Numlock Awards: Post-Oscars Mailbag & Wrap Up

Thanks for reading Numlock Awards this Oscar season! We hope you’ll join us again next year, when Bong Joon-ho’s translator triumphantly wins Best Director.

The Oscars are officially over, and we’re more than a year out from the 93rd Academy Awards. This was a super fun season — the Parasite sweep was unexpected, delightful & ground-breaking — and we hope you enjoyed the ride as much as we did. Now, for our final mailbag post.


What did you think about the ceremony? What about the model?

Walt: Alright nobody actually asked this I just figured it was kind of implied.

Pretty happy with this year. As I’ve been saying all season, Oscar prediction is in a state of great upheaval. What the Academy has undergone over the past several years is equivalent to the entire population of Ohio moving to Illinois, and the best thing to do at this time is merely to monitor the pulse of the organization and be ready for when things calm down. We’re getting there, and my view is that if you’re going to be wrong, you better at least be learning stuff, and in that view this year was pretty good as far as figuring out the extent to which ranked-choice voting may be impacted by nominee count and whether the recent wins at the PGA are as critical as they appear to be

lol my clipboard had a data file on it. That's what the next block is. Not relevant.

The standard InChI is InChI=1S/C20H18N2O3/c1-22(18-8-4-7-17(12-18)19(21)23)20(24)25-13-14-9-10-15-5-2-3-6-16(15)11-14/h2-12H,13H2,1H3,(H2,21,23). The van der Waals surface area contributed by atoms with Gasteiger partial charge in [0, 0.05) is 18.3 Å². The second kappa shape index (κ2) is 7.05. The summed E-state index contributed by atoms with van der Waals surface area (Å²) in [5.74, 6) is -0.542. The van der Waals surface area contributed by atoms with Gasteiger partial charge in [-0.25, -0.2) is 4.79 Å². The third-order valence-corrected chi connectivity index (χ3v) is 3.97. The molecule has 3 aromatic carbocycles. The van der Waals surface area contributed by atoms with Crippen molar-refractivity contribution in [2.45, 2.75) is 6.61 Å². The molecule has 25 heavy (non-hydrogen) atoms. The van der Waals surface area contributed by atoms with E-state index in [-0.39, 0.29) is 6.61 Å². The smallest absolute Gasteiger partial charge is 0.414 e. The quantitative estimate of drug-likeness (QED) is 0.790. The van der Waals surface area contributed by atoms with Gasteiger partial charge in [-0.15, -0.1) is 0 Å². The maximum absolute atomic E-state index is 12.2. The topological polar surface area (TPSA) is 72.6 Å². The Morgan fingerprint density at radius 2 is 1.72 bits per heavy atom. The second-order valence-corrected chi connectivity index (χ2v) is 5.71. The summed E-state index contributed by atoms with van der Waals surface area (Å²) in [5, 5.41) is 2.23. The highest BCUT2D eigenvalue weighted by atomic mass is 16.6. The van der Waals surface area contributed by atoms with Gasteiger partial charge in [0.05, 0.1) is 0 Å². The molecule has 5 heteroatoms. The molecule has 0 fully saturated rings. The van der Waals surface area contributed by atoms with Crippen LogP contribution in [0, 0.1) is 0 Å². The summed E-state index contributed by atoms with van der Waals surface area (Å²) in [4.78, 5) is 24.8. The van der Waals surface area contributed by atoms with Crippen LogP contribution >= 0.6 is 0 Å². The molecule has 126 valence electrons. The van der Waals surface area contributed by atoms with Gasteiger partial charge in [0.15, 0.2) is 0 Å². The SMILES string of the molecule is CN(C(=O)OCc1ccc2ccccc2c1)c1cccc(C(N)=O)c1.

Oscars were pretty good, I’d be surprised if they go hostless a third time. I wrote a salty post about ratings on Sunday, and I feel like the only reason there was a second year without a host was overfitting on the mild success of last year’s ceremony. My proposal: get Adam Sandler to do it. He wants an Oscar quite badly, so he’ll put on a good show rather than the more cynical or contemptuous hosts we’ve seen before. He’s also internationally beloved — worth noting his movies do insanely well — and if there’s someone who would appeal to the kind of viewer who’s tuning out of the Oscars, it’s a guy like Sandler.

Michael: I concur — provided frequent Sandlerverse collaborator Jennifer Aniston cohosts.

With Parasite winning for both International Feature and Best Picture, what really differentiates the two categories? Do you think this line will be blurred in the future.

Do you think award categories will ever be consolidated? Like sound mixing and editing merging to be Best Sound. Or Male and Female actor merging to be Best Actor. - Rahat Bathija

Michael: Fantastic question!